Tomatoes can develop a variety of diseases including early blight, late blight, Septoria leaf spot, Anthracnose, and Fusarium and Verticillium wilt. Many of these diseases are caused by moisture on the foliage, soil touching the foliage, poor air circulation, or infected diseased plant material left in the garden beds. The best defense against these diseases is prevention, but there are also some things you can do once disease is present.
- Water the soil and avoid getting moisture on the leaves, especially avoiding splashes off the soil.
- Water early in the day so that any moisture that does get on the leaves can dry more quickly.
- Keep leaves from touching the soil through staking, caging, and/or mulching.
- Rotate tomato plants by planting in a different area at least every two years. Once a disease is present, avoid planting in that bed for 2-3 years.
- Remove all dead and diseased plant material throughout the growing season and at the end of the season. Dispose of diseased material and do not place in compost pile.
- Weed around plants to promote air circulation.
- To properly identify a disease, check the UW Plant Disease Diagnostic Clinic website for information or to submit a sample.
- Remove diseased leaves and dead plant material, and in some cases, the entire infected plant
- Spray with Bonide Copper Fungicide or Bonide Tomato and Vegetable 3 in 1, depending on the disease present.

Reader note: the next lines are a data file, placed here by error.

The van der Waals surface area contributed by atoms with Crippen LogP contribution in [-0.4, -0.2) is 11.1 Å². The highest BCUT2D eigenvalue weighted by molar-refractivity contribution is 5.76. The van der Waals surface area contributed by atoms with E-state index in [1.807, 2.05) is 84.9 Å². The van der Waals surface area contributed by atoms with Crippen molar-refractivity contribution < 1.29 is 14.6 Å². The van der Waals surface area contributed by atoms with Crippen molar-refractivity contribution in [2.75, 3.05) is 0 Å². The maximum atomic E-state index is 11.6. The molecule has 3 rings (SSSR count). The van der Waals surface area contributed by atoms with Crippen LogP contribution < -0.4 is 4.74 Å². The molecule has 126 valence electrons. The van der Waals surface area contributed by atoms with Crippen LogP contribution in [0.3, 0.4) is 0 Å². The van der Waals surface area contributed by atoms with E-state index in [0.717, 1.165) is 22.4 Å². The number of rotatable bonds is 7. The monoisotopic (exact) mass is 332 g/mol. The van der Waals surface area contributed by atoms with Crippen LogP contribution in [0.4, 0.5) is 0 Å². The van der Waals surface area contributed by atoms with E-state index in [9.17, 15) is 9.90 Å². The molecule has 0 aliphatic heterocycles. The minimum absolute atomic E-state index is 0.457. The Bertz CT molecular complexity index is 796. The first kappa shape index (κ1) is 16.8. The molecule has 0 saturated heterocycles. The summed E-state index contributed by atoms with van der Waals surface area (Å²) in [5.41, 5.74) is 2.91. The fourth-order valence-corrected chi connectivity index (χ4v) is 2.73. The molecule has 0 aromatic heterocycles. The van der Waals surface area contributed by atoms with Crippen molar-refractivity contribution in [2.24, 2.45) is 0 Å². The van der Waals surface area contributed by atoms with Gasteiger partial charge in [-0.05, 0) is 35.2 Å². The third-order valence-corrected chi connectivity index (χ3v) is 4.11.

Blossom End Rot
Blossom End Rot is a disorder that occurs on the fruit, creating a brown spot at the blossom end. The spot enlarges to cover the bottom portion of the tomato, where the tissue shrinks and becomes tough. It’s usually caused by uneven watering, a calcium deficiency, or too much nitrogen through over-fertilizing, so be careful not to fertilize too much or too often.
Oftentimes, maintaining even soil moisture through proper watering and mulching is enough to prevent or remedy the issue. You can also add calcium by applying Espoma Tomato-tone, or by adding ground up eggshells to the soil before planting. Calcium can also be applied with a spray solution called Bonide Rot-Stop, which can also be used on other vegetables that sometimes have the same issue.
Failure to Set Fruit
Tomatoes can fail to set fruit due to a any number of factors. It can be caused by lack of pollination, too much nitrogen fertilizer, extended periods of cloudy weather, nighttime temperatures under 50 degrees or over 70 degrees, or irregular watering. Try using Bonide Tomato & Blossom Set Spray, or hand pollinating with a soft bristled paintbrush.
Sunscald can occur when immature fruits are exposed to direct sunlight, causing discoloration. Plants usually grow so the fruits are somewhat covered by leaves, so do not remove leaves that protect fruit from direct sun.
Fruit Skin Cracking
Fruit skin cracking is generally caused by a shortage of water while the fruit was developing, followed by excess water as the fruit is ripening. Try keeping the plant moderately watered, neither too dry or too soggy.
Catfacing is a large fruit browning and deformity, generally caused by cool temperature when the flowers are pollinating. The best way to avoid this problem is by planting tomatoes later in the season.
Herbicides can drift, causing damage to tomato plants that may resemble a disease with stunted or distorted leaves. Drift can occur up to a half mile from the source in agricultural fields or from neighboring yards. Avoid spraying broadleaf weeds around tomatoes and only spray herbicides when there is no wind.
Large caterpillars of the hawk moth that can cause great damage to tomato leaves if unchecked. It’s best to pick off and dispose of the caterpillars, or for a large infestation spray a Bt spray such as Bonide Thuricide (Bt) or Bonide Captain Jack’s Deadbug Brew.